We were dealing with complex concepts and procedures, with everything subject to simultaneous translation, so keeping it simple helped to enhance understanding and engagement in the subsequent panel discussion and workshop. MPs approached the workshops with a serious attitude. They liked to participate, to interact with international MPs, to contribute their views and make their own presentations.
A high level of attendance was maintained throughout the week and at all sessions. MPs were focussed, always keen to engage and they asked plenty of questions. The MPs were excellent at working with each other and this level of cooperation made the workshop sessions a success.
Daw Su and the Hluttaw MPs made it clear they valued the programme and welcomed the international support being made available. They hoped this support would continue as they have a long way to go to establish good parliamentary processes. We had a brief feedback meeting with Daw Su and this was useful and welcomed by the international MPs. Daw Su thanked us and clearly thought the programme a great help.
The whole visit was a very positive experience, certainly for me and, I hope, for the Hluttaw members I worked with. The programme has laid an encouraging foundation and further work to develop the themes and issues covered over the course of the week would be a good way forward for the Hluttaw members. There are clearly still real risks to the fledgling democracy given that the military occupy 25% of the seats in both Houses of the Hluttaw, the issue of the presidency is still to be settled, resources for MPs are minimal and expectations amongst the population are high.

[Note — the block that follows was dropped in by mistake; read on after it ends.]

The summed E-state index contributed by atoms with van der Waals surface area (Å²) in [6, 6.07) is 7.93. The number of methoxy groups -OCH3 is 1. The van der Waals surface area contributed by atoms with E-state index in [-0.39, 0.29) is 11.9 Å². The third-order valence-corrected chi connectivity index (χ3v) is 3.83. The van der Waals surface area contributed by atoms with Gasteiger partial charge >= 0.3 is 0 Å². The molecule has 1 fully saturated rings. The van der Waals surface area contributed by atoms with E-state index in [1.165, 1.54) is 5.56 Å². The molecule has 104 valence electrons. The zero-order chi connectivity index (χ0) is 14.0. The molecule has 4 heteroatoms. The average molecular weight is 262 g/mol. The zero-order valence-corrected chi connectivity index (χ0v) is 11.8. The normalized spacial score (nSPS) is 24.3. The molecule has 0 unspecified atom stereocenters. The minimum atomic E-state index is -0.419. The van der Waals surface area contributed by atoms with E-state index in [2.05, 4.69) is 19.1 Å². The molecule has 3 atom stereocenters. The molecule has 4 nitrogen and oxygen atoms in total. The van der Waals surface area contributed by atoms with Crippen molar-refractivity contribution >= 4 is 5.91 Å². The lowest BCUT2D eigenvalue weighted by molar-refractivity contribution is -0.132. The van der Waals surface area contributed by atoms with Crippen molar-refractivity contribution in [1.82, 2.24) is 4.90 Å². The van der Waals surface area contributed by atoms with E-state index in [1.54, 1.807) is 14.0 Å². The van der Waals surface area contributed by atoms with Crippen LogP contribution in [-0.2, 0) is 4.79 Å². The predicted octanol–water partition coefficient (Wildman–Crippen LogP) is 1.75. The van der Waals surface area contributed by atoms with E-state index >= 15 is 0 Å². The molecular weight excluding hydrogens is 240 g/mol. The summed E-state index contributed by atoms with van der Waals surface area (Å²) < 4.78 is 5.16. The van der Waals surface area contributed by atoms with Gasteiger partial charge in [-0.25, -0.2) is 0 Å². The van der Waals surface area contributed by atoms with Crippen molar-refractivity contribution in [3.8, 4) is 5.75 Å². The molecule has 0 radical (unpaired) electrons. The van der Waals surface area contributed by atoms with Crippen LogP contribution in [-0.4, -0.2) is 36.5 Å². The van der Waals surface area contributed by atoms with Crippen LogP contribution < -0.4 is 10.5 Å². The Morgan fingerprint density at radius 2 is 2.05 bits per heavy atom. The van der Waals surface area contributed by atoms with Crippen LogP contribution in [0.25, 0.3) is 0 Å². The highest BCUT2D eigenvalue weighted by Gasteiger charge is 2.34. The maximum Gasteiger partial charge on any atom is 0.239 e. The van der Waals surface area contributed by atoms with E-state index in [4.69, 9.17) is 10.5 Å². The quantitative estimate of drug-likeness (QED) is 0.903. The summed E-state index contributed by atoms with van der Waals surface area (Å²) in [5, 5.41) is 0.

Developing the engagement between MPs and their constituents will be very important in building a genuinely representative democracy. MPs must be accountable to constituents, should listen to their views and understand that they are the voice of the constituent and their local community. This will be important as the MPs are key to managing expectations and progressing towards democratic elections in 2020. Maintaining public confidence in the democratic process is obviously most important. The work MPs do locally and the engagement they have with their constituents will have a key role to play.
MPs had a better understanding of the separation of powers, scrutiny and accountability in Parliament. However, I think there is further work to be done to enable them to use their role as legislators in the best possible way and to the full extent. We were not present for the final day with the women only MPs but we did have a short session the day before on the main challenges facing MPs in Burma/Myanmar, particularly women. I think further focus on this would be helpful and especially valued by the women MPs.
Chloe Smith MP
I was hugely proud to join the delegation to help train the new Myanmar MPs in the 2nd Hluttaw. We are very lucky in the UK to be able to serve in an established democracy where accountability, representation and scrutiny come as second nature, supported by robust processes and a thriving public atmosphere. Personally I enjoyed sharing my knowledge with MPs who are ready to build such things from scratch; I was also inspired by them in turn as many of them hold years of tough experience.
I understood them to be optimistic about their future and ready to work hard. I found people warm, welcoming and funny as we got to know each other. It was challenging to work through translation but I was also impressed by our support team of enthusiastic interpreters who want the best for their country and draw inspiration from knowing that they have support overseas.
I hope to keep in touch with some contacts from the week, and to be able to provide some further information on topics of particular interest such as youth affairs and employment.